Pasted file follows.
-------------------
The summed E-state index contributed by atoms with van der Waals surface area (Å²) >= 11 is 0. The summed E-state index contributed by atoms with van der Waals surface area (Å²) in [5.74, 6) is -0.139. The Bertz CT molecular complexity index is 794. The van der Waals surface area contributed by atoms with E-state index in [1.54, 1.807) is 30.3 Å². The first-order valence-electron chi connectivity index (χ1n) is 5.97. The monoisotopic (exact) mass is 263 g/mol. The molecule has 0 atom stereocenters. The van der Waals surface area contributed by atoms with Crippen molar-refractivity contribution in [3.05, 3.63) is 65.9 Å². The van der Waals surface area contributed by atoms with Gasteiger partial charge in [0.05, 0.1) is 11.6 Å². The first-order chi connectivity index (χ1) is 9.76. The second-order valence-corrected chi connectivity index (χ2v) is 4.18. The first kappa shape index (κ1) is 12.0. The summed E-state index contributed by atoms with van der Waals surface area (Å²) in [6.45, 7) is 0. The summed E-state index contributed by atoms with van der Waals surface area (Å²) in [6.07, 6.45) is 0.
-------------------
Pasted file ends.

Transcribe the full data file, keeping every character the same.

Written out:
The summed E-state index contributed by atoms with van der Waals surface area (Å²) >= 11 is 0. The summed E-state index contributed by atoms with van der Waals surface area (Å²) in [5.74, 6) is -0.139. The Bertz CT molecular complexity index is 794. The van der Waals surface area contributed by atoms with E-state index in [1.54, 1.807) is 30.3 Å². The first-order valence-electron chi connectivity index (χ1n) is 5.97. The monoisotopic (exact) mass is 263 g/mol. The molecule has 0 atom stereocenters. The van der Waals surface area contributed by atoms with Crippen molar-refractivity contribution in [3.05, 3.63) is 65.9 Å². The van der Waals surface area contributed by atoms with Gasteiger partial charge in [0.05, 0.1) is 11.6 Å². The first-order chi connectivity index (χ1) is 9.76. The second-order valence-corrected chi connectivity index (χ2v) is 4.18. The first kappa shape index (κ1) is 12.0. The summed E-state index contributed by atoms with van der Waals surface area (Å²) in [6.45, 7) is 0. The summed E-state index contributed by atoms with van der Waals surface area (Å²) in [6.07, 6.45) is 0.